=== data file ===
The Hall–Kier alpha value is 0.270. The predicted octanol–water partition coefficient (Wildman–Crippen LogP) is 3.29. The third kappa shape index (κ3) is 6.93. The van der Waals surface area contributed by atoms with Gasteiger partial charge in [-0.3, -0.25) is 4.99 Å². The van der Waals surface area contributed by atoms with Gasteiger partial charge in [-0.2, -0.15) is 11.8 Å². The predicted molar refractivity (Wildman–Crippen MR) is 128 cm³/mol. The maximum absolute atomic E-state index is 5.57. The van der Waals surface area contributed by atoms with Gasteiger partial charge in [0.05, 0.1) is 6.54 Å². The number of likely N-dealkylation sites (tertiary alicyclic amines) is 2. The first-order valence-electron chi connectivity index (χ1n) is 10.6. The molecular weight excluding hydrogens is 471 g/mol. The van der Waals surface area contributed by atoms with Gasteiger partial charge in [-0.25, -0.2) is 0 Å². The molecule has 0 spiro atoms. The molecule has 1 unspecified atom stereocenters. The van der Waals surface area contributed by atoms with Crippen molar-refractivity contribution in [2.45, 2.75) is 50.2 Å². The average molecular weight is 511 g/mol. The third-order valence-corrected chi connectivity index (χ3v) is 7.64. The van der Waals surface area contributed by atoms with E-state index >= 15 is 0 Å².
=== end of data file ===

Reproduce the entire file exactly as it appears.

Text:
The Hall–Kier alpha value is 0.270. The predicted octanol–water partition coefficient (Wildman–Crippen LogP) is 3.29. The third kappa shape index (κ3) is 6.93. The van der Waals surface area contributed by atoms with Gasteiger partial charge in [-0.3, -0.25) is 4.99 Å². The van der Waals surface area contributed by atoms with Gasteiger partial charge in [-0.2, -0.15) is 11.8 Å². The predicted molar refractivity (Wildman–Crippen MR) is 128 cm³/mol. The maximum absolute atomic E-state index is 5.57. The van der Waals surface area contributed by atoms with Gasteiger partial charge in [0.05, 0.1) is 6.54 Å². The number of likely N-dealkylation sites (tertiary alicyclic amines) is 2. The first-order valence-electron chi connectivity index (χ1n) is 10.6. The molecular weight excluding hydrogens is 471 g/mol. The van der Waals surface area contributed by atoms with Gasteiger partial charge in [-0.25, -0.2) is 0 Å². The molecule has 0 spiro atoms. The molecule has 1 unspecified atom stereocenters. The van der Waals surface area contributed by atoms with Crippen molar-refractivity contribution in [2.45, 2.75) is 50.2 Å². The average molecular weight is 511 g/mol. The third-order valence-corrected chi connectivity index (χ3v) is 7.64. The van der Waals surface area contributed by atoms with E-state index >= 15 is 0 Å².